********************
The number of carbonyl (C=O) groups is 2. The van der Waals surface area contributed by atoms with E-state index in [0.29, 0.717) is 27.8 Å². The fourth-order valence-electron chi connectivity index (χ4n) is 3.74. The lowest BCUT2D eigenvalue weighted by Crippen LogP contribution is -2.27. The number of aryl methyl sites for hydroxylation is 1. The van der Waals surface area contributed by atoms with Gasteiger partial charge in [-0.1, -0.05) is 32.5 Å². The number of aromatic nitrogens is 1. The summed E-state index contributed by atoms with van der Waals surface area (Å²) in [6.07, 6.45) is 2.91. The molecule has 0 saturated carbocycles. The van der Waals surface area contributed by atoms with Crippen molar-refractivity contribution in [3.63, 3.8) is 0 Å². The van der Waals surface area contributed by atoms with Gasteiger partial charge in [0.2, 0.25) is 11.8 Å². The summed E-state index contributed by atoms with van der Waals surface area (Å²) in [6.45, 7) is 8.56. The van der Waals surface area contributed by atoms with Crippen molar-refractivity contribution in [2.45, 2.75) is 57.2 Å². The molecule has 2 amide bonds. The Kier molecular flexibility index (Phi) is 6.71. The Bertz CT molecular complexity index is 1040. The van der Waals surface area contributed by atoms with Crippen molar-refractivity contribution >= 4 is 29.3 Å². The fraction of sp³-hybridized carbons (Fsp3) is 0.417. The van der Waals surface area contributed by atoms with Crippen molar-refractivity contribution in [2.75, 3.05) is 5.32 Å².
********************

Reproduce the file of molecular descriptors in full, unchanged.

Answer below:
The number of carbonyl (C=O) groups is 2. The van der Waals surface area contributed by atoms with E-state index in [0.29, 0.717) is 27.8 Å². The fourth-order valence-electron chi connectivity index (χ4n) is 3.74. The lowest BCUT2D eigenvalue weighted by Crippen LogP contribution is -2.27. The number of aryl methyl sites for hydroxylation is 1. The van der Waals surface area contributed by atoms with Gasteiger partial charge in [-0.1, -0.05) is 32.5 Å². The number of aromatic nitrogens is 1. The summed E-state index contributed by atoms with van der Waals surface area (Å²) in [6.07, 6.45) is 2.91. The molecule has 0 saturated carbocycles. The van der Waals surface area contributed by atoms with Crippen molar-refractivity contribution in [3.63, 3.8) is 0 Å². The van der Waals surface area contributed by atoms with Gasteiger partial charge in [0.2, 0.25) is 11.8 Å². The summed E-state index contributed by atoms with van der Waals surface area (Å²) in [6.45, 7) is 8.56. The van der Waals surface area contributed by atoms with Crippen molar-refractivity contribution in [2.45, 2.75) is 57.2 Å². The molecule has 2 amide bonds. The Kier molecular flexibility index (Phi) is 6.71. The Bertz CT molecular complexity index is 1040. The van der Waals surface area contributed by atoms with Crippen molar-refractivity contribution >= 4 is 29.3 Å². The fraction of sp³-hybridized carbons (Fsp3) is 0.417. The van der Waals surface area contributed by atoms with Crippen molar-refractivity contribution in [2.75, 3.05) is 5.32 Å².